Superior Accuracy and High Response, Topped with
The Hioki DT4200 Digital Multimeter Series consist of a complete lineup of 9 models ranging from professional to industrial to pocket types. The DT4282 is a high-precision 60,000 count digital multimeter with direct 10A input and all of the functions and features required for advanced testing in laboratories and R&D.
CAT IV 600 V, CAT III 1000 V
• 60000 count, 5-digit display, high-resolution measurements
• ±0.025% DC V basic accuracy, wide 20 Hz to 100 kHz AC V frequency characteristics
• Low-pass filter cuts high harmonics (when measuring inverter fundamental waveforms)
• Includes multiple measurement functions such as DC+ACV, temperature, capacitance, and frequency
• Terminal shutter mechanism (prevents erroneous test lead insertion)
• Measure up to 10A with direct input (DT4282 only)
• Dual display lets you check voltage and frequency simultaneously
• Magnetic strap (optional)
• Rear kickstand
• Store probes at the back of the tester
• Identify excessively high input with a red screen backlight
• Robust design capable of withstanding a drop from a height of 1 m
• USB communications function supports PC measurements (optional)
• Broad -15 (5°F) to 55°C (131°F) operating temperature range
Model No. (Order Code)
Video on how to use digital multimeters
This video introduces how to use the DT4280 series of digital testers as well as some of the instrument’s featured functionality. Hioki testers are engineered to help professional electricians do their jobs safely and quickly.
The ultimate digital multimeter, ideal for use R&D applications
The DT4282, which is part of Hioki’s DT4280 series of high-end digital multimeters, is designed for use in laboratories and R&D applications where you wish to measure a wide variety of parameters.
Measure output voltage on the secondary sides of inverters by eliminating harmonic components
Accurately measure the fundamental wave alone by eliminating harmonic components with the DMM’s low-pass filter function.
Measure ripple voltage of DC charging systems
You can measure ripple voltage with a superposed DC signal by using peak value measurement and DC + AC voltage measurement.
Percentage display for 4 to 20 mA instrumentation signals
The digital multimeters can convert and display instrumentation signals of 4 to 20 mA or 0 to 20 mA representing properties such as temperature, pressure, and flow rate from a transducer or other device that converts sensor data into an electrical signal.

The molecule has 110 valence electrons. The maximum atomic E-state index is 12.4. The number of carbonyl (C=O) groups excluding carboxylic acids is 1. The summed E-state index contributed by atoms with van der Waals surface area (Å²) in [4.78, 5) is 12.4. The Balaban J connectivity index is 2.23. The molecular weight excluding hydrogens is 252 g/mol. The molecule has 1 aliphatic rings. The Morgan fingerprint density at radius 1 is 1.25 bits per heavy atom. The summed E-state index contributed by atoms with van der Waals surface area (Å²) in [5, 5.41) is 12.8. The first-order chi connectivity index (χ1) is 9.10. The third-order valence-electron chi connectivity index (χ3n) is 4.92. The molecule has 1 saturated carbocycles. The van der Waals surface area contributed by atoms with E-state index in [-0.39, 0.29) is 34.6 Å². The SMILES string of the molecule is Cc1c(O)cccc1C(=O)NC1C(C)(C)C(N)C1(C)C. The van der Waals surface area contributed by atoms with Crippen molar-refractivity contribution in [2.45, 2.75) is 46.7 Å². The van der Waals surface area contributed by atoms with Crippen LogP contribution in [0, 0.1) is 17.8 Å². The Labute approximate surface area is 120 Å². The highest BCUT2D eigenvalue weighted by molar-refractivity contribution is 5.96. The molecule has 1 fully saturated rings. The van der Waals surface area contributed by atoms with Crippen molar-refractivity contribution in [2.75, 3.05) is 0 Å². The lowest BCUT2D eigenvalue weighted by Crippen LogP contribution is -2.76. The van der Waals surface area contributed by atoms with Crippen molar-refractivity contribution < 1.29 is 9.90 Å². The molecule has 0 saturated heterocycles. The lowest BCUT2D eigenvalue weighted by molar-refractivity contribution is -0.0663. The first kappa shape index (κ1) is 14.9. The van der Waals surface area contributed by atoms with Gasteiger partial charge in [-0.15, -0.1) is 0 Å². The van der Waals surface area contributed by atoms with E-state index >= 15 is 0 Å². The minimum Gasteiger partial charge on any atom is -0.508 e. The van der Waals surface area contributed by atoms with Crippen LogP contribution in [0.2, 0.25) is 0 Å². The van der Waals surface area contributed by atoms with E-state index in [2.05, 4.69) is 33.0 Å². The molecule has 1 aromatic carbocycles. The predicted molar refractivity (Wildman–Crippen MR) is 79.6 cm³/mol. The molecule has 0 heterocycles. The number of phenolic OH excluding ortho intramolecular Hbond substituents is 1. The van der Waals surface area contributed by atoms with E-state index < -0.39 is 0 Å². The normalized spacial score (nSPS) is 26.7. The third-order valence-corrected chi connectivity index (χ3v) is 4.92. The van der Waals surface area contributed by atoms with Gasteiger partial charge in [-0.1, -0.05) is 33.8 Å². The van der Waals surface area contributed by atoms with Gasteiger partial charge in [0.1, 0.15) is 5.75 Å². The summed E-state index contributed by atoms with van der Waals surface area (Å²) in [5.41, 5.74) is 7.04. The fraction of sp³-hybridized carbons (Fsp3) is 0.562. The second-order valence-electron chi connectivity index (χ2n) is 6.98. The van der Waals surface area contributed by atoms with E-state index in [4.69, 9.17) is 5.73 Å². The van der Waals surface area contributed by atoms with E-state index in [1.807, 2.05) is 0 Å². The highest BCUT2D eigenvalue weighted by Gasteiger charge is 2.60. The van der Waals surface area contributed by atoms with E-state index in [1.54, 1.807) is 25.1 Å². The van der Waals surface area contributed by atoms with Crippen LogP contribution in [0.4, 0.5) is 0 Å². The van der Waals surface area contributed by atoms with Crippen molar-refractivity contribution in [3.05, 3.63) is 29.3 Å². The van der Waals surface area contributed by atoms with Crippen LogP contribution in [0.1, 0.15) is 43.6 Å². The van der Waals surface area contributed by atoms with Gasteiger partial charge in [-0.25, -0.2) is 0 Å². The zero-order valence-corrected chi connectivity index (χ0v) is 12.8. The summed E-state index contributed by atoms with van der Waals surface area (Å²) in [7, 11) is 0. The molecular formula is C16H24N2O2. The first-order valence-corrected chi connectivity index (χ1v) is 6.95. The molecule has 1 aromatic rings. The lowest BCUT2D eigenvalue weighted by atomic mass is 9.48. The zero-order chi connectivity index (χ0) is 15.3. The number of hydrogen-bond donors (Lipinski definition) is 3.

600.00 μA range for measuring very low currents used by gas-burning devices
Accurately measure the very low currents such as burner flame currents.
True RMS measurement for accurate measurement of even distorted current waveforms
Digital multimeters implement two types of measurement: mean-value measurement and true RMS measurement. The two methods yield significantly different measurement results for current waveforms, which are often distorted. For accurate measurement, it is necessary to use an instrument with true RMS capability.
Measurement data can be downloaded to, reviewed on, and saved to a computer.
If you connect the DT4282 to a computer with the optional Communication Package DT4900-01, you can graph data stored in the instrument’s internal memory and display measurement results in real time on the computer. In addition, displayed measured values can be saved (in text format). *Use of optical communications keeps the computer and instrument electrically isolated to ensure safety.
Designed and manufactured in Japan to ensure high quality and guaranteed with a 3-year warranty for peace of mind
All development, design, and manufacturing processes for almost all Hioki digital multimeters are carried out at our Head Office in Nagano Prefecture. Some of the industry’s most advanced technological capabilities enable us to deliver products of the highest possible quality.
Safe measurement requires use of an instrument that suits the measurement location.
To ensure operators’ ability to use measuring instruments safely, IEC 61010 classifies the locations in which instruments are used into a series of safety-based measurement categories (ranging from CAT II to CAT IV). Using an instrument that does not satisfy the required safety level can lead to an electrical accident.